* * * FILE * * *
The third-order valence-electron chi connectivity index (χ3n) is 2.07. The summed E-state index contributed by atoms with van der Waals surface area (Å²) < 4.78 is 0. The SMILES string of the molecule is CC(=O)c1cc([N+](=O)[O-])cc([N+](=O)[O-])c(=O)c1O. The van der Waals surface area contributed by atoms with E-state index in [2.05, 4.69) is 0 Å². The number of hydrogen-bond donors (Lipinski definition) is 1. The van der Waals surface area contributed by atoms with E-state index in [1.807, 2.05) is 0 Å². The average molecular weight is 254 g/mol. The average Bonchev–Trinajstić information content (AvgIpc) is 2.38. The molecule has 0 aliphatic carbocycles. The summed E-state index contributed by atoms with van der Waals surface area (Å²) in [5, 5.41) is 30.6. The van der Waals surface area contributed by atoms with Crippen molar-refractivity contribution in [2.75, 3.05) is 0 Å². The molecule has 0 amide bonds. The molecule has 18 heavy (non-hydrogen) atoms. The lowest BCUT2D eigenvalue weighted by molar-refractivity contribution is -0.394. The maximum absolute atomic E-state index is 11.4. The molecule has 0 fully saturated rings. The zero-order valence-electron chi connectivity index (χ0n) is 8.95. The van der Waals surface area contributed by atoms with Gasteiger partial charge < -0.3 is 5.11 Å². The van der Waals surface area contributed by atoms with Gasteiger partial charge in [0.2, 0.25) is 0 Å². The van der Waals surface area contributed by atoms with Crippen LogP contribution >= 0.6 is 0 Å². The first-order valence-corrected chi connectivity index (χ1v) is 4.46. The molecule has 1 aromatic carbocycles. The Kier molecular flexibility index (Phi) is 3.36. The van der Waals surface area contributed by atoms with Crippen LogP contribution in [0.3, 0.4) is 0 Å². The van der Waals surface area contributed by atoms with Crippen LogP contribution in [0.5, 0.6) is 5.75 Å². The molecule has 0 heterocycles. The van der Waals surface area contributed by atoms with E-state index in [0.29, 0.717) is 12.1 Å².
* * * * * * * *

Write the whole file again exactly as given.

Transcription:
The third-order valence-electron chi connectivity index (χ3n) is 2.07. The summed E-state index contributed by atoms with van der Waals surface area (Å²) < 4.78 is 0. The SMILES string of the molecule is CC(=O)c1cc([N+](=O)[O-])cc([N+](=O)[O-])c(=O)c1O. The van der Waals surface area contributed by atoms with E-state index in [2.05, 4.69) is 0 Å². The number of hydrogen-bond donors (Lipinski definition) is 1. The van der Waals surface area contributed by atoms with E-state index in [1.807, 2.05) is 0 Å². The average molecular weight is 254 g/mol. The average Bonchev–Trinajstić information content (AvgIpc) is 2.38. The molecule has 0 aliphatic carbocycles. The summed E-state index contributed by atoms with van der Waals surface area (Å²) in [5, 5.41) is 30.6. The van der Waals surface area contributed by atoms with Crippen molar-refractivity contribution in [2.75, 3.05) is 0 Å². The molecule has 0 amide bonds. The molecule has 18 heavy (non-hydrogen) atoms. The lowest BCUT2D eigenvalue weighted by molar-refractivity contribution is -0.394. The maximum absolute atomic E-state index is 11.4. The molecule has 0 fully saturated rings. The zero-order valence-electron chi connectivity index (χ0n) is 8.95. The van der Waals surface area contributed by atoms with Gasteiger partial charge < -0.3 is 5.11 Å². The van der Waals surface area contributed by atoms with Gasteiger partial charge in [0.2, 0.25) is 0 Å². The van der Waals surface area contributed by atoms with Crippen LogP contribution >= 0.6 is 0 Å². The first-order valence-corrected chi connectivity index (χ1v) is 4.46. The molecule has 1 aromatic carbocycles. The Kier molecular flexibility index (Phi) is 3.36. The van der Waals surface area contributed by atoms with Crippen LogP contribution in [0.3, 0.4) is 0 Å². The van der Waals surface area contributed by atoms with Crippen LogP contribution in [0.5, 0.6) is 5.75 Å². The molecule has 0 heterocycles. The van der Waals surface area contributed by atoms with E-state index in [0.29, 0.717) is 12.1 Å².